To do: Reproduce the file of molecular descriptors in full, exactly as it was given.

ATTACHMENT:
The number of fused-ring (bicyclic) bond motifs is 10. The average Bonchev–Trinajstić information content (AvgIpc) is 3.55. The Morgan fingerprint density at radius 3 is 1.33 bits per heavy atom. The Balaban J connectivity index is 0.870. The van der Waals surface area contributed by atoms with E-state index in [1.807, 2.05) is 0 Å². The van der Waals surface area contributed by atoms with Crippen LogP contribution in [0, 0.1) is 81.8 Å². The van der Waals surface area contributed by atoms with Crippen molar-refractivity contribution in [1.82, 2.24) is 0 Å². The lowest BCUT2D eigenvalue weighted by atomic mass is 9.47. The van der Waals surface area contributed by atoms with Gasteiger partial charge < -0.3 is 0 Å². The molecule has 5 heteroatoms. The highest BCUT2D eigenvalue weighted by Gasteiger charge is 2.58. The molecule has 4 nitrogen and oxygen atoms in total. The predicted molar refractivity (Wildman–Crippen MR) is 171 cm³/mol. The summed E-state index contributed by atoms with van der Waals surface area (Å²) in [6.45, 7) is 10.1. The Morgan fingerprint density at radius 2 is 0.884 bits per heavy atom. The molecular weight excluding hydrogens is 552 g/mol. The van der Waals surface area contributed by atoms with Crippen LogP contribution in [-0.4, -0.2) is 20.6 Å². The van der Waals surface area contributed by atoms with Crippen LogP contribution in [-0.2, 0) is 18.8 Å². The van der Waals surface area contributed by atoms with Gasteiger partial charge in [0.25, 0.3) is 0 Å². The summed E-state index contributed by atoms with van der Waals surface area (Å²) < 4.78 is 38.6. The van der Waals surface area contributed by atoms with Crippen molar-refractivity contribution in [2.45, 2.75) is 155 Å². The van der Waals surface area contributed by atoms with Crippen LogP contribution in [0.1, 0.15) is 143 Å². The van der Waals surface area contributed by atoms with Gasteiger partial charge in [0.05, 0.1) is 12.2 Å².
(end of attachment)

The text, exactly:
The number of fused-ring (bicyclic) bond motifs is 10. The average Bonchev–Trinajstić information content (AvgIpc) is 3.55. The Morgan fingerprint density at radius 3 is 1.33 bits per heavy atom. The Balaban J connectivity index is 0.870. The van der Waals surface area contributed by atoms with E-state index in [1.807, 2.05) is 0 Å². The van der Waals surface area contributed by atoms with Crippen LogP contribution in [0, 0.1) is 81.8 Å². The van der Waals surface area contributed by atoms with Crippen molar-refractivity contribution in [1.82, 2.24) is 0 Å². The lowest BCUT2D eigenvalue weighted by atomic mass is 9.47. The van der Waals surface area contributed by atoms with Gasteiger partial charge < -0.3 is 0 Å². The molecule has 5 heteroatoms. The highest BCUT2D eigenvalue weighted by Gasteiger charge is 2.58. The molecule has 4 nitrogen and oxygen atoms in total. The predicted molar refractivity (Wildman–Crippen MR) is 171 cm³/mol. The summed E-state index contributed by atoms with van der Waals surface area (Å²) in [6.45, 7) is 10.1. The Morgan fingerprint density at radius 2 is 0.884 bits per heavy atom. The molecular weight excluding hydrogens is 552 g/mol. The van der Waals surface area contributed by atoms with Crippen LogP contribution in [-0.4, -0.2) is 20.6 Å². The van der Waals surface area contributed by atoms with Crippen LogP contribution in [-0.2, 0) is 18.8 Å². The van der Waals surface area contributed by atoms with Gasteiger partial charge in [0.25, 0.3) is 0 Å². The summed E-state index contributed by atoms with van der Waals surface area (Å²) < 4.78 is 38.6. The van der Waals surface area contributed by atoms with Crippen molar-refractivity contribution in [2.45, 2.75) is 155 Å². The van der Waals surface area contributed by atoms with Crippen LogP contribution in [0.1, 0.15) is 143 Å². The van der Waals surface area contributed by atoms with Gasteiger partial charge in [0.05, 0.1) is 12.2 Å².